The Great Western Sin: Pride and the Politics of Terror
In the animated film Superman vs. the Elite, adapted from the earlier comic What’s So Funny About ‘Truth, Justice, and the American Way?, Superman says to Lois, “I don’t think that I make them feel safe anymore.” Superman comes to this conclusion because the Elite, a darker and edgier kill-happy team of superheroes seem to have edged him out in the minds of the people. The movie and the comic serve as an attack on the dark and edgy comics that became popular in the 90s, specifically Warren Ellis’ The Authority, in which it was cool for heroes to be brutish and nasty (but not short). The film has its flaws — as a reconstruction of Superman I definitely prefer the earlier comic Kingdom Come — but it’s still an interesting exploration of what Superman stands for, and certainly better than Man of Steel.
That quote though, caught my attention, because it, seemingly unintentionally, says something about the human pre-occupation with feeling safe. Humans, it seems, will go out of our way to create a sense of safety, even if that means turning from the nobility of Superman to the savagery of the Elite. Sadly, this reality is not relegated to fiction.
In the 1960s the United States created the first SWAT team, their numbers rising over the years to reach the nearly 500 active today.  These SWAT teams are trained to act and think in a militarized manner, a perfect complement to the “war on…” mentality that has crept into American politics. These new so-called “warrior cops” have at various times been derided by conservatives and liberals, but just as often praised when their targets are the enemies of the respective side.  Frighteningly, the use of military tactics and the increase in military mindset amongst the police has not been relegated to only extreme forms of crime. Rather, SWAT teams and militarized police tactics have increasingly come into use for everything from gambling busts on low stakes poker games to (literally) warrantless immigration code checks. At times, this has led to disastrous mistakes, but the creep continues. 
This militarization of the police is in fact symptomatic of a larger problem: the abovementioned urge to feel safe that led the citizens of Metropolis to turn from Superman to the Elite. In the United States, one can easily bring up the case of Gitmo, the Patriot Act, and various other civil rights disasters spawned by post-9/11 fever. The problem is hardly unique to the US, however, anyone who has visited London can witness the same force at work in the ever-present CCTV cameras, and am I the only one who remembers the British government putting anti-air missiles on top of residential buildings during the Olympics? One could also look at the darkly ironic attempts by the Israeli Defense Force to fight terrorism by creating a constant atmosphere of fear amongst the Palestinians of the West Bank using “mapping operations.”
Throughout the Western world, there is a continued systemic attempt to eliminate fear through methods of control, be they, as Justin wrote in earlier pieces, technology, bureaucracy, or any number of other, usually violent, systems of control. I would argue that the Christian response must be to see this drive to eliminate risk in the world as a pathological manifestation of the sin of pride.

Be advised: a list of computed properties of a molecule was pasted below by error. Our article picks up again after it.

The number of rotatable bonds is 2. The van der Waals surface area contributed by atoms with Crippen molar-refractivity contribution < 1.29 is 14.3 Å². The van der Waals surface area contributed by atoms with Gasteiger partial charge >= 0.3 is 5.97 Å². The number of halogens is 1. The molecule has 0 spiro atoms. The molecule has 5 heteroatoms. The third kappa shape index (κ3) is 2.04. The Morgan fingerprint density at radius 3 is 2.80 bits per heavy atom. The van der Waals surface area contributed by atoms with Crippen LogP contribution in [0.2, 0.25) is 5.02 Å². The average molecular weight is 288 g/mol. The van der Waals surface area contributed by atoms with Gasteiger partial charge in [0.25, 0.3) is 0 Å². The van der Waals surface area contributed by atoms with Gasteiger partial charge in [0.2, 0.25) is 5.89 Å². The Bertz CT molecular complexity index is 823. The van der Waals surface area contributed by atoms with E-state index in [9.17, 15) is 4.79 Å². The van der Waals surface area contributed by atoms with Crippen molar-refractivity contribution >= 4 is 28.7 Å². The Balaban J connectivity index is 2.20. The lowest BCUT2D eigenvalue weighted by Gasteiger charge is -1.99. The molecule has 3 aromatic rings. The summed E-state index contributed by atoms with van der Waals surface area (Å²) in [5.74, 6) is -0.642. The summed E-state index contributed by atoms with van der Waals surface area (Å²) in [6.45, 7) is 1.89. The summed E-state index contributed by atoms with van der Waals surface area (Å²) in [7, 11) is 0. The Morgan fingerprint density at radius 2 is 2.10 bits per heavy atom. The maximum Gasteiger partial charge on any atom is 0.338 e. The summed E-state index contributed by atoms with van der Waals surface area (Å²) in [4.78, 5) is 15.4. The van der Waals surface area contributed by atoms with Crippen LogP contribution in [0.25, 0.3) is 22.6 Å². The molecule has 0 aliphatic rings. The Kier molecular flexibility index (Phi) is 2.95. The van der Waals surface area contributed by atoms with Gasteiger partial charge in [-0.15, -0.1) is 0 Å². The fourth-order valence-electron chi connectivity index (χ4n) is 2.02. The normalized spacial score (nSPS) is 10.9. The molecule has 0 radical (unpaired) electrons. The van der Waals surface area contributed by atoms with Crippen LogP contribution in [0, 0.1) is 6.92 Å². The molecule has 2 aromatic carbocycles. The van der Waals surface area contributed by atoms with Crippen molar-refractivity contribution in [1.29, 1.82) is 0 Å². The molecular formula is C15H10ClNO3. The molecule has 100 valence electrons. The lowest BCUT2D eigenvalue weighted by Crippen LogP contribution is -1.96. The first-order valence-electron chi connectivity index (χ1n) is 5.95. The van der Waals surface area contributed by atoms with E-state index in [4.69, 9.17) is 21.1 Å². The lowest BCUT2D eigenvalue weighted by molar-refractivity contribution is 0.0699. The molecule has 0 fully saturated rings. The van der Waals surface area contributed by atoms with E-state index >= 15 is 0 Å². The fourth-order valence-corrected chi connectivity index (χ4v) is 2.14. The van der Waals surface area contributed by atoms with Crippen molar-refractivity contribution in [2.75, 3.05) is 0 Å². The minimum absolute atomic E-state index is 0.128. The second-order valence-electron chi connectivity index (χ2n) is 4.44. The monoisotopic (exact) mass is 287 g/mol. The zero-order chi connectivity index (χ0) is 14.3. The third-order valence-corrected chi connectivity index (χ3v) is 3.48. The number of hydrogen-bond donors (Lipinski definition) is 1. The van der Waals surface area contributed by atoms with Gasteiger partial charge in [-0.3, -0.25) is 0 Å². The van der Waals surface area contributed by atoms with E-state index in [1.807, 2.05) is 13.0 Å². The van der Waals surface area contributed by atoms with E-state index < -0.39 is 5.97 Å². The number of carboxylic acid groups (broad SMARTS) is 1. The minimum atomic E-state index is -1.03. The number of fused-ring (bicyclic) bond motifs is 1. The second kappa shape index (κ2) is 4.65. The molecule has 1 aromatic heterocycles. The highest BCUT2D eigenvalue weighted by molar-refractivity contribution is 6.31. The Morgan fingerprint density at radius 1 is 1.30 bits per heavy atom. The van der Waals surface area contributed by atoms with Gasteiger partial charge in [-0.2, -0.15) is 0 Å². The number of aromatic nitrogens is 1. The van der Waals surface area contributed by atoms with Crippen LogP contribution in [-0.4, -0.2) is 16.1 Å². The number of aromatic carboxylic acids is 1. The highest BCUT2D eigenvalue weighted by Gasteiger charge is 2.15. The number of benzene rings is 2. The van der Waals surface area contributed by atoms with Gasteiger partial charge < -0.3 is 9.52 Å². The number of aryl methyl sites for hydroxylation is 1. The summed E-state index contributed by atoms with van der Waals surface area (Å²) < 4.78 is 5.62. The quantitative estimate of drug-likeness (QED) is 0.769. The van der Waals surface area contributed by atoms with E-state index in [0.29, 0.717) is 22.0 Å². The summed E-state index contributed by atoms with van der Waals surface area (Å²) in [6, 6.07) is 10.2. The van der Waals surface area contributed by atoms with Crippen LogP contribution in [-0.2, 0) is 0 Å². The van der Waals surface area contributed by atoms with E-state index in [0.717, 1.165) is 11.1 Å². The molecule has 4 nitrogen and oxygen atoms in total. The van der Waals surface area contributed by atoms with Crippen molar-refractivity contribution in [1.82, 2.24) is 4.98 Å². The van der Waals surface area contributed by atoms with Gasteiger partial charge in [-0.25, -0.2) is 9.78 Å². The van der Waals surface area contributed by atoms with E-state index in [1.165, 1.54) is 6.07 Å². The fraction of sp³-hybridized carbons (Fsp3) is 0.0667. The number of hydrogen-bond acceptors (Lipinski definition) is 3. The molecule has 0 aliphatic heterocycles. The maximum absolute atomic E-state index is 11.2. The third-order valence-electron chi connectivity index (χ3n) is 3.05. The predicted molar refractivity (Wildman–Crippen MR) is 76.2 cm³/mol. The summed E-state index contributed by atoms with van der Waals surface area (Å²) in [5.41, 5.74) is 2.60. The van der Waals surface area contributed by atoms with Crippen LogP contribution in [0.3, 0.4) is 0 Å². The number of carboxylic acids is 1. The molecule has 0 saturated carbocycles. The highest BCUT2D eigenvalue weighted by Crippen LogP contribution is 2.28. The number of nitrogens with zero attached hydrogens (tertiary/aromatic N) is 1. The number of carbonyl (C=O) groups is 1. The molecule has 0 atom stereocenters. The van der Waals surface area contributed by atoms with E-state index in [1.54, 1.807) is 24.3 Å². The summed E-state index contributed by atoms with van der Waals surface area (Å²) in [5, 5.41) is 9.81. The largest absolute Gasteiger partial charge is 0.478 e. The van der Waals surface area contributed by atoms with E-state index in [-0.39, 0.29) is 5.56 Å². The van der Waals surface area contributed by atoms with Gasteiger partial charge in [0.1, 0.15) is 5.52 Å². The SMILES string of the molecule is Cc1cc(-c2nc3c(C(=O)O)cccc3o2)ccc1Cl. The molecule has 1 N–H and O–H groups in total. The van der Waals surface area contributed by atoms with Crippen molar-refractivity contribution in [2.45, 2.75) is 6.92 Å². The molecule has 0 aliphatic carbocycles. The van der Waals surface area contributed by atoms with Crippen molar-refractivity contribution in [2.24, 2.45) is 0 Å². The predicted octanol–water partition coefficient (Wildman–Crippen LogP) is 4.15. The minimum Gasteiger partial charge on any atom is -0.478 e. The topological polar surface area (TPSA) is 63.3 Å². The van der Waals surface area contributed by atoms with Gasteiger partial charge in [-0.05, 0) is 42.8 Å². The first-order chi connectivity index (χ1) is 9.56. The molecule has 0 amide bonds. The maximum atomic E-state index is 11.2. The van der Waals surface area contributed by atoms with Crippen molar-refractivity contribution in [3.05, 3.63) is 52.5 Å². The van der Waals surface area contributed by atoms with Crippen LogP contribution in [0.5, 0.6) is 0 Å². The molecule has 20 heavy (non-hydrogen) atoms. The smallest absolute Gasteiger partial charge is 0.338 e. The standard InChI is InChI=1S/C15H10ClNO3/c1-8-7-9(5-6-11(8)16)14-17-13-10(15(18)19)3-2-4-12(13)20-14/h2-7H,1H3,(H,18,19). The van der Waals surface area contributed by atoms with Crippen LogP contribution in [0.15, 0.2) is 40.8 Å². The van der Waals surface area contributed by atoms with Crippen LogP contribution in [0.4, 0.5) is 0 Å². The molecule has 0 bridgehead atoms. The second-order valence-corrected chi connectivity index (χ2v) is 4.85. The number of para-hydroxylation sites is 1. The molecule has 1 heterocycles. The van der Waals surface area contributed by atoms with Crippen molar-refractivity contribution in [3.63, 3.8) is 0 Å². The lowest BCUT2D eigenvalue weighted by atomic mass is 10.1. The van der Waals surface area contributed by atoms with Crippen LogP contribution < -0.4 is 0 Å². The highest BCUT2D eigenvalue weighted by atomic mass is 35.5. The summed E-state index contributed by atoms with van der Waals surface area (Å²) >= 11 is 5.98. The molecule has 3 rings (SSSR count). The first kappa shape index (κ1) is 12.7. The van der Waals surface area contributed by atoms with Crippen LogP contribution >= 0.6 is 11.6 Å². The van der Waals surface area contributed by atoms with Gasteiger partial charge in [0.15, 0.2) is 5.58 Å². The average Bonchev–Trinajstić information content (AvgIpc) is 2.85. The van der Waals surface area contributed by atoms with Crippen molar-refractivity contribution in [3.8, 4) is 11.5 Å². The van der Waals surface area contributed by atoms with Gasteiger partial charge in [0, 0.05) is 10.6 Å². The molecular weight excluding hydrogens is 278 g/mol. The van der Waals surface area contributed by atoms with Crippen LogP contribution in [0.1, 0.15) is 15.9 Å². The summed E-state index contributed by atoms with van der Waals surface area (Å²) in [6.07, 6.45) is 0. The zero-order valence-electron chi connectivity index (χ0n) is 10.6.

The Christian concept of pride is deeper than merely arrogance, though it includes that as well. Rather, pride is putting oneself in the place of God. It is the illusion that you are not a creature, bound by limits, who is neither capable of controlling everything. As such, pride can take many forms. In the modern, Western world, pride takes the form of the assurance that we can control the world, that with the right method of social control we can end crime and poverty, give terror flight, and carve out heaven on earth. The dressing is new, but it’s the same old sin that we read about in the biblical stories of Adam and Eve, who sought to be like God; or the inhabitants of Babel, who sought to build a tower to the heavens.
The inevitable result is always the same. We fear monsters and in our pride attempt to create a method to eliminate them, freedom and risk are sacrificed for control and safety, and in the end we create a tyrannical system, a leviathan we cannot control. Nor does it accomplish the aim intended, a new monster may be constructed, but the old ones keep on haunting us, sometimes in even worse forms than before. I still remember the experience, and wish I had gotten a picture of it, of stepping out of London King’s Cross for the first time, seeing the multitude of CCTV cameras all around, including one mounted atop a roving smart car, and behind it all a prominent piece of graffiti.
This is not to say that all control is bad. I am far from an anarchist. We need government, we need method, but we ought to act with moderation. Christians especially should decry the War on Terror, the War on Drugs, and the technological and bureaucratic excesses that support these and all other such faux wars for what they are – idolatrous manifestations of pride.
 Radley Balko, “’Why did you shoot me, I was reading a book’: The new warrior cop is out of control,” Salon, July 7, 2013, accessed August 15, 2013.
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